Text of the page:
The beauty of the camera isn’t limited to the body design alone. It takes it to a second level where it embraces one of the most successful kinds of technology of recent years: a touch sensitive screen. Here again, the feeling is beautiful.
The screen is large (3,7″), clear and sharp. The way the software has been designed is clever and going through the menu to change the different settings is easy and more importantly, feels natural. This may be because we are already used to this kind of interaction with our devices. You can swipe down with two fingers to go into playback mode, double tap to zoom in, and pinch and swipe left or right to scroll through the different photographs.
On the right side there are three virtual buttons. The first will let you choose the shooting mode, the second will prompt the main settings you like to use often. By touching the “+” sign, you will extend the menu and be able to scroll up and down. The third will let you change the information displayed on the LCD and external EVF.
During shooting mode, you can of course select the focus point area. All the icons in the menu can be moved and repositioned, meaning that you can put the most used functions like ISO and white balance on top for example. Also, the camera will automatically arrange the icons according to the ones you use the most.
Overall, the touch sensitive part seems very well designed and easy to use.
I can say with confidence that the Leica T is probably a “stupid proof” camera. You can learn how to use it in five minutes.
Again, this second level of beauty can also be a limit. I wonder if for example the LCD would be bright enough to let you dig into the menu easily on a bright sunny day at noon. It was raining outside this morning so I couldn’t check.
It should be mentioned that the unit I tested didn’t have the latest firmware update, so activating playback with the swipe gesture didn’t work all the time, for instance. It sometimes took three or four tries to get it to work. I’m sure that this won’t be the case with the final version.
The lack of many physical buttons you usually find on other cameras in this range means that you often need to go through the touch LCD screen. There isn’t a playback button or other function buttons despite two dials and the video recording button.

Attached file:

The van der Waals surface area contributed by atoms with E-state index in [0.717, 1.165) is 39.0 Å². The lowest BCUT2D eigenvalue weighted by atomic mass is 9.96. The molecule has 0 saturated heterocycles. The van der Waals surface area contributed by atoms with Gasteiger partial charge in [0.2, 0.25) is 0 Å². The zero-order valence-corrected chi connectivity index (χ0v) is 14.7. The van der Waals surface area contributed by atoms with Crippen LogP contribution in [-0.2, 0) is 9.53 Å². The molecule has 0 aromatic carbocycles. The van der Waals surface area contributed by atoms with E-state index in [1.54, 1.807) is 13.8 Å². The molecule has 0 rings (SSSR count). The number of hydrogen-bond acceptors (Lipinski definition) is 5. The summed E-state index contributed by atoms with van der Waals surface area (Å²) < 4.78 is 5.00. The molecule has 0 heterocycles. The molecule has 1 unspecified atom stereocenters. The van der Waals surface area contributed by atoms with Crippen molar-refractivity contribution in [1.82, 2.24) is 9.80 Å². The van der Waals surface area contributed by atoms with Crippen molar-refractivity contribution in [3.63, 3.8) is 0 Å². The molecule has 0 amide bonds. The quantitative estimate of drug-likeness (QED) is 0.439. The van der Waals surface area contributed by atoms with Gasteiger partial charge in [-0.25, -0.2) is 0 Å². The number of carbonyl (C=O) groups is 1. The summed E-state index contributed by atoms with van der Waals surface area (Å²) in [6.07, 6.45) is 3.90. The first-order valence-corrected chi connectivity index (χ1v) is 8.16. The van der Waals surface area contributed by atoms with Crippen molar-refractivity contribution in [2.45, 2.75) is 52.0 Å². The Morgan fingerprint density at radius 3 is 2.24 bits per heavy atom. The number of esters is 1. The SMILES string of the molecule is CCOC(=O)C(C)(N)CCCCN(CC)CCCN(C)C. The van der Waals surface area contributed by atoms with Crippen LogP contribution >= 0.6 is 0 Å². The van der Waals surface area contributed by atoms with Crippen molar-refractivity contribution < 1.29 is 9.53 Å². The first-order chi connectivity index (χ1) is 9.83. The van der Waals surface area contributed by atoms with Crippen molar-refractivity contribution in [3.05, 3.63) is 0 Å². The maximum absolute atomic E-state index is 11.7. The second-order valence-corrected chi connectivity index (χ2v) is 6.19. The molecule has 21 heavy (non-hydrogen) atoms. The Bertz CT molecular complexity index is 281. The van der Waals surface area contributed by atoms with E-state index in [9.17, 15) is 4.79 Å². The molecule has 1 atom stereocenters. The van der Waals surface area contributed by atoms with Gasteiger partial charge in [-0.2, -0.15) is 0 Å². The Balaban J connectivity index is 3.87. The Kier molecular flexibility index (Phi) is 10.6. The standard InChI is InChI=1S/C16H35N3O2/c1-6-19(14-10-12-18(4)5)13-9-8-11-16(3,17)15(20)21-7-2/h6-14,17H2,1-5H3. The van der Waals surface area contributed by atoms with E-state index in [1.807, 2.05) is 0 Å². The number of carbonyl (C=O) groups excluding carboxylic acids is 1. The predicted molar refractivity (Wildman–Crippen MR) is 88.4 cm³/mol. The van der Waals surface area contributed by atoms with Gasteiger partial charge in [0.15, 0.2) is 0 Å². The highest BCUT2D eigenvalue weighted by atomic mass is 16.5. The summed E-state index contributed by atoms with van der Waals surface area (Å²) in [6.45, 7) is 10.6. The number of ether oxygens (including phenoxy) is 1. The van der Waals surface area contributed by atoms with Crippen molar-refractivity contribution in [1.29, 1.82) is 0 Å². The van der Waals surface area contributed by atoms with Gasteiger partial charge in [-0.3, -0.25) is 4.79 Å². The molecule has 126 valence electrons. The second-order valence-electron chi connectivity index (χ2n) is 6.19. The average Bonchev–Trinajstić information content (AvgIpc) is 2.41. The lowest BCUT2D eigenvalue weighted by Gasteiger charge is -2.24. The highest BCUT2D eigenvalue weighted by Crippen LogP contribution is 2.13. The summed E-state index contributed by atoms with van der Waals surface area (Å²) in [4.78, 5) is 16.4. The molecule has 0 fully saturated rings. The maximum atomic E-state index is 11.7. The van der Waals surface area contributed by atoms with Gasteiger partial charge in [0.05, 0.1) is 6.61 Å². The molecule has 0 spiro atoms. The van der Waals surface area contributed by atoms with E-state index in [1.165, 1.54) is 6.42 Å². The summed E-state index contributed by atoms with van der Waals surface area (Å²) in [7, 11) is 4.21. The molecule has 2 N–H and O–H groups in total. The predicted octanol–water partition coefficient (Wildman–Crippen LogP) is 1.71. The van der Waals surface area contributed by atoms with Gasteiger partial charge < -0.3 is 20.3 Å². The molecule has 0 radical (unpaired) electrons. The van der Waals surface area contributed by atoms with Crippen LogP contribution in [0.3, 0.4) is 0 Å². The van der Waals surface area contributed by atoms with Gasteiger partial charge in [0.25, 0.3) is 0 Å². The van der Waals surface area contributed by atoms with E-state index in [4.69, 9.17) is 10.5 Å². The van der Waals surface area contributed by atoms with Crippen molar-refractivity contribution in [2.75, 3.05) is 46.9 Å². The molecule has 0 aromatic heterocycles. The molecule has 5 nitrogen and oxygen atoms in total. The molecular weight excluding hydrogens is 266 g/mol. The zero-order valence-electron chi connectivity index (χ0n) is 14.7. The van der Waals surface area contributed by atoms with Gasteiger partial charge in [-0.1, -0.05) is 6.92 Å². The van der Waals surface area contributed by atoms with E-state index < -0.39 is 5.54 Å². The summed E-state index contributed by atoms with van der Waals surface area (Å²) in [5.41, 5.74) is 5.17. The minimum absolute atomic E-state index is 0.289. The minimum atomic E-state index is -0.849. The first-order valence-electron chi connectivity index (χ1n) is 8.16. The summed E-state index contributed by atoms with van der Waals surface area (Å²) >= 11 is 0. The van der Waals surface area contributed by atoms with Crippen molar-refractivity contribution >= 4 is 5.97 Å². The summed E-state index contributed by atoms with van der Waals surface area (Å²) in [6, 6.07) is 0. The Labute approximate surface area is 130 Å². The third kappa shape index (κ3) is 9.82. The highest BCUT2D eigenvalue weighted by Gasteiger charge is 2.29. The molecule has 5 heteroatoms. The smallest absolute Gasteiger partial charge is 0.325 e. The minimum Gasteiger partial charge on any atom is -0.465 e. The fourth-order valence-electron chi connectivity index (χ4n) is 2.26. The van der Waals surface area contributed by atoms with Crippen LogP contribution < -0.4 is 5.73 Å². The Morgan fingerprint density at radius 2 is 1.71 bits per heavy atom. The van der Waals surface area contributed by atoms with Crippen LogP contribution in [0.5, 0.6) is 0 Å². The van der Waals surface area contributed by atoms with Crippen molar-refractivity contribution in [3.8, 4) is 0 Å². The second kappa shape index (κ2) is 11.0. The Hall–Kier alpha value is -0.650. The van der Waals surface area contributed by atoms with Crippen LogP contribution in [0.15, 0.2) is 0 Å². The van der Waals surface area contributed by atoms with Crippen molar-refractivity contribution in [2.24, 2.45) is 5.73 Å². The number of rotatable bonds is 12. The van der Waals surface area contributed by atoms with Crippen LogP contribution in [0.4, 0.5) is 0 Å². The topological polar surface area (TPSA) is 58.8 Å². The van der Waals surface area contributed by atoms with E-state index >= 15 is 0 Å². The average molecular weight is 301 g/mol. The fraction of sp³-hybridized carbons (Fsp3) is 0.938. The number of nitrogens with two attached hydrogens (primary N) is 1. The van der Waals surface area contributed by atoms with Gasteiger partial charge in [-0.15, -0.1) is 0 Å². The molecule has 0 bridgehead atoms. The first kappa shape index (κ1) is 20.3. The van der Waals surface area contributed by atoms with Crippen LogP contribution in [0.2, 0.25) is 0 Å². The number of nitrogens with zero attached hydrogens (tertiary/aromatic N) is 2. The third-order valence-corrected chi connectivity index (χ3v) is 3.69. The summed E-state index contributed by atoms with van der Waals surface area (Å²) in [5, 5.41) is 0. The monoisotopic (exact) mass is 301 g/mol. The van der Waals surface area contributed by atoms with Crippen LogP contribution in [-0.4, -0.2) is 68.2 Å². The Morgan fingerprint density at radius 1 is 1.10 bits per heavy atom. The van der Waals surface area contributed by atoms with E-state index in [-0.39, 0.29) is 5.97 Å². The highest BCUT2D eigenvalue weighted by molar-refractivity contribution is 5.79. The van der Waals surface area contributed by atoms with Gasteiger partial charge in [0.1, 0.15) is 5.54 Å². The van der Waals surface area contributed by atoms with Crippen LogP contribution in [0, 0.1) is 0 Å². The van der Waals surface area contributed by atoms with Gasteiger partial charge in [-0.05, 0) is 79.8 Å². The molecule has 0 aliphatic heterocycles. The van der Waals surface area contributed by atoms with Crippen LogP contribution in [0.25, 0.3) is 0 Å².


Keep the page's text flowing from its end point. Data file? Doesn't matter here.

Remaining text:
Leica calls it a minimalistic design. They got rid of all non-essential buttons to simplify its usability. But photographers usually like physical buttons, which leads me to wonder: for whom is this camera intended?
Image quality, Autofocus and other things
The Leica T features a 16mp APS-C CMOS sensor with no AA filter, probably the same you can find in the Leica X Vario or X2. In short, the sensor isn’t new. I haven tried these cameras so I cannot write a lot about how the Leica T performs in terms of image quality. I was authorised to take pictures inside the camera store and from what I saw, quality is certainly up to high standards. Colours seem very natural and pictures at 3200 ISO are very pleasant with a fine almost non-perceptible grain. White balance is also very accurate. The JPGs turned out slightly darker and colder than the DNG (RAW) files I opened with Lightroom.
The autofocus while not being the fastest I’ve tried on a mirrorless camera is certainly good. I would say it’s at about the same level of the recent Fuji cameras but I need to test it more to confirm this. Its operation is very silent as well, as is the shutter sound which makes it overall a very discreet camera.
The Leica T doesn’t have a built-in viewfinder but an external EVF is available separately and can be mounted on the hot shoe. It is bright, sharp and big enough to suit most users. I actually find it very nice to use. You can also tilt it by 90° approximately.
The camera has a built-in flash that is activated via the power switch (very clever).
The T System